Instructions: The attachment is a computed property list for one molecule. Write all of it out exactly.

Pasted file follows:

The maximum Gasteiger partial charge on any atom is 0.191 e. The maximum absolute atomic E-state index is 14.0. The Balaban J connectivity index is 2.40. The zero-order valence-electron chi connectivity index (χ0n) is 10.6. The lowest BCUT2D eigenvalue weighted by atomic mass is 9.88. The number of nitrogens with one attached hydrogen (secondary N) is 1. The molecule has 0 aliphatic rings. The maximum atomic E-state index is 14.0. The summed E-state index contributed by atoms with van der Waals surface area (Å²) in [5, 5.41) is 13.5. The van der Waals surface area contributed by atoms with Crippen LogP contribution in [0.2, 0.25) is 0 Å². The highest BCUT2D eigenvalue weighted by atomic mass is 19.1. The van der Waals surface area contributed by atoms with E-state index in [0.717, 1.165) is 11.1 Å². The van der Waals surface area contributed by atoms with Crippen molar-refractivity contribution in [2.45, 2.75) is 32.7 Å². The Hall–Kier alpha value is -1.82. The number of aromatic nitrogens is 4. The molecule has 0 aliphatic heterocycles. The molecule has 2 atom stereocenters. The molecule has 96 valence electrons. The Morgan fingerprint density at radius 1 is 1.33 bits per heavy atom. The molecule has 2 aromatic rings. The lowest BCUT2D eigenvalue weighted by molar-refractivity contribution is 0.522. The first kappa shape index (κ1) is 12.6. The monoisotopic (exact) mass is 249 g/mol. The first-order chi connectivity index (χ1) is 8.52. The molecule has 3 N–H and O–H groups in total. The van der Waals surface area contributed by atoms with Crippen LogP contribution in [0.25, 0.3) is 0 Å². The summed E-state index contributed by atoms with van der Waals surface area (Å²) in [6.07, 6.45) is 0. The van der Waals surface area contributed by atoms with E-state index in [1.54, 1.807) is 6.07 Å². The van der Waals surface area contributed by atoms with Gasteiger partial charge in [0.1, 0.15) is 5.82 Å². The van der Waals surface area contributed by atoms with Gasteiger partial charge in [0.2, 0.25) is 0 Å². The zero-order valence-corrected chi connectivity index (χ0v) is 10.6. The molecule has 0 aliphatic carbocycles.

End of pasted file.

The maximum Gasteiger partial charge on any atom is 0.191 e. The maximum absolute atomic E-state index is 14.0. The Balaban J connectivity index is 2.40. The zero-order valence-electron chi connectivity index (χ0n) is 10.6. The lowest BCUT2D eigenvalue weighted by atomic mass is 9.88. The number of nitrogens with one attached hydrogen (secondary N) is 1. The molecule has 0 aliphatic rings. The maximum atomic E-state index is 14.0. The summed E-state index contributed by atoms with van der Waals surface area (Å²) in [5, 5.41) is 13.5. The van der Waals surface area contributed by atoms with Crippen LogP contribution in [0.2, 0.25) is 0 Å². The highest BCUT2D eigenvalue weighted by atomic mass is 19.1. The van der Waals surface area contributed by atoms with E-state index in [0.717, 1.165) is 11.1 Å². The van der Waals surface area contributed by atoms with Crippen molar-refractivity contribution in [2.45, 2.75) is 32.7 Å². The Hall–Kier alpha value is -1.82. The number of aromatic nitrogens is 4. The molecule has 0 aliphatic heterocycles. The molecule has 2 atom stereocenters. The molecule has 96 valence electrons. The Morgan fingerprint density at radius 1 is 1.33 bits per heavy atom. The molecule has 2 aromatic rings. The lowest BCUT2D eigenvalue weighted by molar-refractivity contribution is 0.522. The first kappa shape index (κ1) is 12.6. The monoisotopic (exact) mass is 249 g/mol. The first-order chi connectivity index (χ1) is 8.52. The molecule has 3 N–H and O–H groups in total. The van der Waals surface area contributed by atoms with Crippen LogP contribution in [0.25, 0.3) is 0 Å². The summed E-state index contributed by atoms with van der Waals surface area (Å²) in [6.07, 6.45) is 0. The van der Waals surface area contributed by atoms with E-state index in [1.54, 1.807) is 6.07 Å². The van der Waals surface area contributed by atoms with Gasteiger partial charge in [0.1, 0.15) is 5.82 Å². The van der Waals surface area contributed by atoms with Gasteiger partial charge in [0.2, 0.25) is 0 Å². The zero-order valence-corrected chi connectivity index (χ0v) is 10.6. The molecule has 0 aliphatic carbocycles.